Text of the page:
Minimum Wage Facts
If you reside in a different country or haven't read a US newspaper over the past 60 years, you may have missed the arguments being made by many in the Federal and state governments constantly to review and increase the minimum wage.
Before we venture too deeply into the merits or lack thereof of this program, let's look back the history of the Minimum Wage. According to the Department of Labor (DOL) the first version of the Federal Minimum Wage Rates under the 1938 Fair Labor Standards Act established a mandatory minimum of $.25 an hour as a protection device against big business for those workers engaged in interstate commerce. The minimum wage, according to my readings, had nothing to do with raising families or cost of living issues. Many states and US territories followed the US initiative. As of January 1, 2005 there were 30 jurisdictions, including Maryland, Guam and Puerto Rico that have adopted the Federal law and rates, there are 11 jurisdictions that have a higher rate; there are 7 jurisdictions that do not have a minimum wage rate and finally, there are Kansas at $2.65; Ohio $2.80-$4.25 and the US Virgin Islands at $4.30-$4.65, obviously all with lower rates than the Federal Minimum unless the jobs fall under the Fair Labor Standards Act. The Federal definition of workers has been expanded continuously over the past sixty-seven years and now includes nearly all working persons compensated by the hour while the Federal hourly rate rose to $5.15 where it has been since 1997. The DOL map above gives a better picture of where each jurisdiction stands on this issue.
According to the Employment Policy Institute, "Proponents of a federally mandated increase in the minimum wage have stated that the wage floor is no longer able to support working families with children, and should be returned to the 1968 value, when the minimum wage was at its peak in real value. Proponents of wage floor increases claim that the real value of the minimum wage has steadily fallen over the past few decades due to inflation, and has thus hurt families with children.
The data shown on the next page shows that while the nominal value of the minimum wage has not changed since 1996, the real value of the minimum wage in 2002 dollars (adjusted for inflation), plus the real value of the Earned Income Tax Credit (EITC) for a full-time minimum wage employee with two children is only 7.6% lower today. Increases in the EITC have helped retain the value of the minimum wage for employed families, thus maintaining much of their overall spending power over time. Using the EITC allows our government to effectively target assistance to the small proportion of the workforce raising families on low incomes, instead of a blunt and unfunded minimum wage mandate which would inefficiently distribute assistance to individuals without children or in dual-earner situations."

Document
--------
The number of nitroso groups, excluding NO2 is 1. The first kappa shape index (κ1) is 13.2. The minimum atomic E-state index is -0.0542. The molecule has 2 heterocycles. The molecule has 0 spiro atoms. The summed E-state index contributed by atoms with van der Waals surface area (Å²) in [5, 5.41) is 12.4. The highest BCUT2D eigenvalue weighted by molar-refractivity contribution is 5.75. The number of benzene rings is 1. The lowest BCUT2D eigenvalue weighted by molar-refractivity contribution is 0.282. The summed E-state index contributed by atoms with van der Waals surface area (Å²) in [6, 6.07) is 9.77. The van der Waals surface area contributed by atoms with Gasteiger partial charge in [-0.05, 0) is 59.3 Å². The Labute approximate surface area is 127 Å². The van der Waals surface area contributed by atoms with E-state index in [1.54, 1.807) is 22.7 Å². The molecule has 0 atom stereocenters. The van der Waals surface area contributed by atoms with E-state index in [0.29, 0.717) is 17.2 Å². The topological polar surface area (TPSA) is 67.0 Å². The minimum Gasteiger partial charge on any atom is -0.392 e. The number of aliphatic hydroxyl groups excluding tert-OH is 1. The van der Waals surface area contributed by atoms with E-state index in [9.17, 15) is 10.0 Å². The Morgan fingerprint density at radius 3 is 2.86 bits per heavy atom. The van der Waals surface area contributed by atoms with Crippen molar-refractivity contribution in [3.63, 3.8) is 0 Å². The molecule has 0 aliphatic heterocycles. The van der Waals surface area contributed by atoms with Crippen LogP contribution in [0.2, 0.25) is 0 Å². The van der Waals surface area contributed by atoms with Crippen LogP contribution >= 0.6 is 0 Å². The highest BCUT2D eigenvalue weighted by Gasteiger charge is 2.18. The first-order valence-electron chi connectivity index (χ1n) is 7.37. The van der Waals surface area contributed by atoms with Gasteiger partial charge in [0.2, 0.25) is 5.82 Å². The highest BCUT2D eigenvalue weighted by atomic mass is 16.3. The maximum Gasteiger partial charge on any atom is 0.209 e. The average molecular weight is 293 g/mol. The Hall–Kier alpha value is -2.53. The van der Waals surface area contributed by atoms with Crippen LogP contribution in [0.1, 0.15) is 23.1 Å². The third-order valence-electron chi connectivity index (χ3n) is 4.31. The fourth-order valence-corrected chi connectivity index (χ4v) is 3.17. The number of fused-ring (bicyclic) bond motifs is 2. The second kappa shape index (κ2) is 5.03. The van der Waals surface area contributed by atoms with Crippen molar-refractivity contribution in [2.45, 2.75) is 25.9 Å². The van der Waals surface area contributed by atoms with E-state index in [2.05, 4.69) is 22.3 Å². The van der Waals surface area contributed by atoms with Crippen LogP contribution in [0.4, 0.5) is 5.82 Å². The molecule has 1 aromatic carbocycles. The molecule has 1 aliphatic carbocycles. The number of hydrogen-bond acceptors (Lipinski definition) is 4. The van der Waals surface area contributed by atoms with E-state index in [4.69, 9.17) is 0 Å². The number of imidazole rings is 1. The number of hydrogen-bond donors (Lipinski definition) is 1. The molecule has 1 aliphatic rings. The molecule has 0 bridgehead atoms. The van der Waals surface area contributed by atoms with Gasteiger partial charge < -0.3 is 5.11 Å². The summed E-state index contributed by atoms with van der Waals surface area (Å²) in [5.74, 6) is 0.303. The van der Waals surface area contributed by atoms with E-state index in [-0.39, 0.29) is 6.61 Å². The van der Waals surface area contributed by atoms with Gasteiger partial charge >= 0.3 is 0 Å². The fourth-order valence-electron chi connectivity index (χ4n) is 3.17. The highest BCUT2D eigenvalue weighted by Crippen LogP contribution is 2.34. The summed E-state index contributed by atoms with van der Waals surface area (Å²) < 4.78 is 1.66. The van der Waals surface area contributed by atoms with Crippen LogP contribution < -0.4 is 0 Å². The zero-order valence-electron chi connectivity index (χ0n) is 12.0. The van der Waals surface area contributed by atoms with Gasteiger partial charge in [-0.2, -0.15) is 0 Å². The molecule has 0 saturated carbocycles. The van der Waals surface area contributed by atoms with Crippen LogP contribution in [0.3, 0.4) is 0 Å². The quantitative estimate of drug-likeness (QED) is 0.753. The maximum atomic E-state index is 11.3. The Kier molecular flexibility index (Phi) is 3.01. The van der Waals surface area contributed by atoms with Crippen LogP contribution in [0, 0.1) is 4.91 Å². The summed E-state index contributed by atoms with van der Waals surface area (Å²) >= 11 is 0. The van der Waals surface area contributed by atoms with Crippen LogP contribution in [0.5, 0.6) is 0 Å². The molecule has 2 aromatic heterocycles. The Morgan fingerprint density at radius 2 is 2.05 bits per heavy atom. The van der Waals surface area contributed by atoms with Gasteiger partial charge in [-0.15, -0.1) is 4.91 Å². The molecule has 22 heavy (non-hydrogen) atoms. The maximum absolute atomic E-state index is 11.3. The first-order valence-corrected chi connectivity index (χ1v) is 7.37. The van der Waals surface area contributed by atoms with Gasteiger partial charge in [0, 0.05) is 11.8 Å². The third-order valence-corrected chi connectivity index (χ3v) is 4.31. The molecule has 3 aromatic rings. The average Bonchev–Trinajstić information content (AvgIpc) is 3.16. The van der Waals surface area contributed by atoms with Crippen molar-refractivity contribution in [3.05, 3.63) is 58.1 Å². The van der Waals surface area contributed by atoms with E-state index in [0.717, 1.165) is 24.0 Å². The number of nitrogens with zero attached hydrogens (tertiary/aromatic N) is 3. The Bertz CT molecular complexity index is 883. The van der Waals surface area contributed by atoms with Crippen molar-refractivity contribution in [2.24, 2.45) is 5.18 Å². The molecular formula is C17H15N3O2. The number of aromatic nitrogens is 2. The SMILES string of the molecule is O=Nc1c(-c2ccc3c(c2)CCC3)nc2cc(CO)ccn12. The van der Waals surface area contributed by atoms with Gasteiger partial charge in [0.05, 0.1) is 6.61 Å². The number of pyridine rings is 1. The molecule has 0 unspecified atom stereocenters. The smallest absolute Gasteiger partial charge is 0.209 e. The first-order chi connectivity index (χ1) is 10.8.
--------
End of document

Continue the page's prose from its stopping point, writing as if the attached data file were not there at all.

As you can see, the arguments are no longer about worker protection but are now focused on benefits, poverty levels and raising families.
A graph created by the Oregon State University (OSU) provides a clear picture of the changes over the life of the minimum wage. The OSU graph shows real dollar values of at all minimum wage levels paid since 1938 using the 2004 dollar value. It is easy to see that even at $.25 an hour in 1938 the real value was greater with a continued positive divergence until 1968 and then the subsequent decline to today. As previously noted, the decline in real value has been slowed by the introduction of the Federal Earned Income Tax Credit (EITC) for lower level wage earners. For the 6.7 million lower level workers, or persons making less that $23,660, the rule was further enhanced by the DOL 2004 regulatory changes in overtime eligibility rules. For persons in this lower category, mandatory overtime rules increase the hourly rate to $7.73 when working over 40 hours per week. It certainly helps to know if you work more you earn more, rather than work less earn more.
There is no easy answer here, but it is clear to me, that the minimum wage may have evolved into a social safety net more than a check on abusive corporate power. Ironically, jobs at these lower levels have become economic magnets for the millions of illegal and legal immigrants. There doesn't appear to be any coordinated legislative group working on a change since an ill-fated attempt to increase the minimum rate a couple of years ago. When it does resurface - and it will - I hope this will help you understand how we got there.
If you have comments or suggestions, or have an idea for a future computer or business topic, e-mail me at Jimmy@CapitalConsultant.net or Jimmy@InsideAnnapolis.com.
Jimmy R. Hammond, CPA, is a resident of Annapolis and a consultant to businesses in Annapolis, Baltimore and Washington D.C.